At first the German armies carried all before them,overrunning vast territories, overwhelming the Red Army, encirclingLeningrad and reaching within striking distance of Moscow. Within a fewmonths of the invasion Hitler's armies had extended the Third Reich fromthe Atlantic to the Caucasus, from the Baltic to the Black Sea. But theSoviet Union did not collapse as expected and Hitler, instead ofconcentrating his attack on Moscow, ordered a pincer movement around Kievto seize the Ukraine, increasingly procrastinating and changing his mindabout objectives. Underestimating the depth of military reserves on whichthe Russians could call, the caliber of their generals and the resilient,fighting spirit of the Russian people (whom he dismissed as inferiorpeasants), Hitler prematurely proclaimed in October 1941 that the SovietUnion had been "struck down and would never rise again." Inreality he had overlooked the pitiless Russian winter to which his owntroops were now condemned and which forced the Wehrmacht to abandon thehighly mobile warfare which had previously brought such spectacularsuccesses.
The disaster before Moscow in December 1941 led him to dismiss his Commander-in-Chief von Brauchitsch, and many other key commanders who sought permission for tactical withdrawals, including Guderian, Bock, Hoepner, von Rundstedt and Leeb, found themselves cashiered. Hitler now assumed personal control of all military operations, refusing to listen to advice, disregarding unpalatable facts and rejecting everything that did not fit into his preconceived picture of reality. His neglect of the Mediterranean theatre and the Middle East, the failure of the Italians, the entry of the United States into the war, and above all the stubborn determination of the Russians, pushed Hitler on to the defensive. From the winter of 1941 the writing was on the wall but Hitler refused to countenance military defeat, believing that implacable will and the rigid refusal to abandon positions could make up for inferior resources and the lack of a sound overall strategy.
Convinced that his own General Staff was weak andindecisive, if not openly treacherous, Hitler became more prone tooutbursts of blind, hysterical fury towards his generals, when he did notretreat into bouts of misanthropic brooding. His health, too, deterioratedunder the impact of the drugs prescribed by his quack physician, Dr.Theodor Morell. Hitler's personal decline, symbolized by his increasinglyrare public appearances and his self-enforced isolation in the "Wolf'sLair," his headquarters buried deep in the East Prussian forests,coincided with the visible signs of the coming German defeat which becameapparent in mid-1942.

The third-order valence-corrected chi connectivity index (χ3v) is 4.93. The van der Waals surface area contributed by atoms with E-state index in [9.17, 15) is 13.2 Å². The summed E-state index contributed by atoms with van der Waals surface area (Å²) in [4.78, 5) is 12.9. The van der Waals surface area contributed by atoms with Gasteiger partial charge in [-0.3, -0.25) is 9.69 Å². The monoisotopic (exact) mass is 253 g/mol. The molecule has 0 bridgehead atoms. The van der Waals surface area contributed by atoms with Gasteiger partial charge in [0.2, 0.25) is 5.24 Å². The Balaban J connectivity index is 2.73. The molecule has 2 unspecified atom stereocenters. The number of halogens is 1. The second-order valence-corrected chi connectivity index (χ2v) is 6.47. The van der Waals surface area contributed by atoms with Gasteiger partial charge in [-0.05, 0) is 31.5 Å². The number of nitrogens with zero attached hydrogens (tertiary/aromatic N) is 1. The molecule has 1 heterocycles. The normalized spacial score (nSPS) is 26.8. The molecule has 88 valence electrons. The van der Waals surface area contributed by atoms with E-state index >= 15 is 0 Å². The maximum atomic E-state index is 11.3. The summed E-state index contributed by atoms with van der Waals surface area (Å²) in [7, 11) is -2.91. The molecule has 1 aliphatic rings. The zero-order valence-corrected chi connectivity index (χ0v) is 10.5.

Rommel's defeat at El Alamein and the subsequent loss of North Africa to the Anglo-American forces were overshadowed by the disaster at Stalingrad where General von Paulus's Sixth Army was cut off and surrendered to the Russians in January 1943. In July 1943 the Allies captured Sicily and Mussolini's regime collapsed in Italy. In September the Italians signed an armistice and the Allies landed at Salerno, reaching Naples on 1 October and taking Rome on June 4, 1944. The Allied invasion of Normandy followed on June 6, 1944 and soon a million Allied troops were driving the German armies eastwards, while from the opposite direction the Soviet forces advanced relentlessly on the Reich. The total mobilization of the German war economy under Albert Speer and the energetic propaganda efforts of Joseph Goebbels to rouse the fighting spirit of the German people were impotent to change the fact that the Third Reich lacked the resources equal to a struggle against the world alliance which Hitler himself had provoked.
Allied bombing began to have a telling effect on Germanindustrial production and to undermine the morale of the population. Thegenerals, frustrated by Hitler's total refusal to trust them in the fieldand recognizing the inevitability of defeat, planned, together with thesmall anti-Nazi Resistance inside the Reich, to assassinate the Fuhrer on20 July 1944, hoping to pave the way for a negotiated peace with the Alliesthat would save Germany from destruction. The plot failed and Hitler tookimplacable vengeance on the conspirators, watching with satisfaction a filmof the grisly executions carried out on his orders.
As disaster came closer, Hitler buried himself in theunreal world of the Fuhrerbunker in Berlin, clutching at fantastic hopesthat his "secret weapons," the V-1 and V-2 rockets, would yetturn the tide of war. He gestured wildly over maps, planned and directedattacks with non-existent armies and indulged in endless, night-longmonologues which reflected his growing senility, misanthropy and contemptfor the "cowardly failure" of the German people.
As the Red Army approached Berlin and the Anglo-Americans reached the Elbe, on 19 March 1945 Hitler ordered the destruction of what remained of German industry, communications and transport systems. He was resolved that, if he did not survive, Germany too should be destroyed. The same ruthless nihilism and passion for destruction which had led to the extermination of six million Jews in death camps, to the biological "cleansing" of the sub-human Slavs and other subject peoples in the New Order, was finally turned on his own people.
On April 29, 1945, he married his mistress Eva Braun and dictated his final political testament, concluding with the same monotonous, obsessive fixation that had guided his career from the beginning: "Above all I charge the leaders of the nation and those under them to scrupulous observance of the laws of race and to merciless opposition to the universal poisoner of all peoples, international Jewry."
of the tyrannical power structure and ideologicalsystem which had devastated Europe during the twelve years of histotalitarian rule.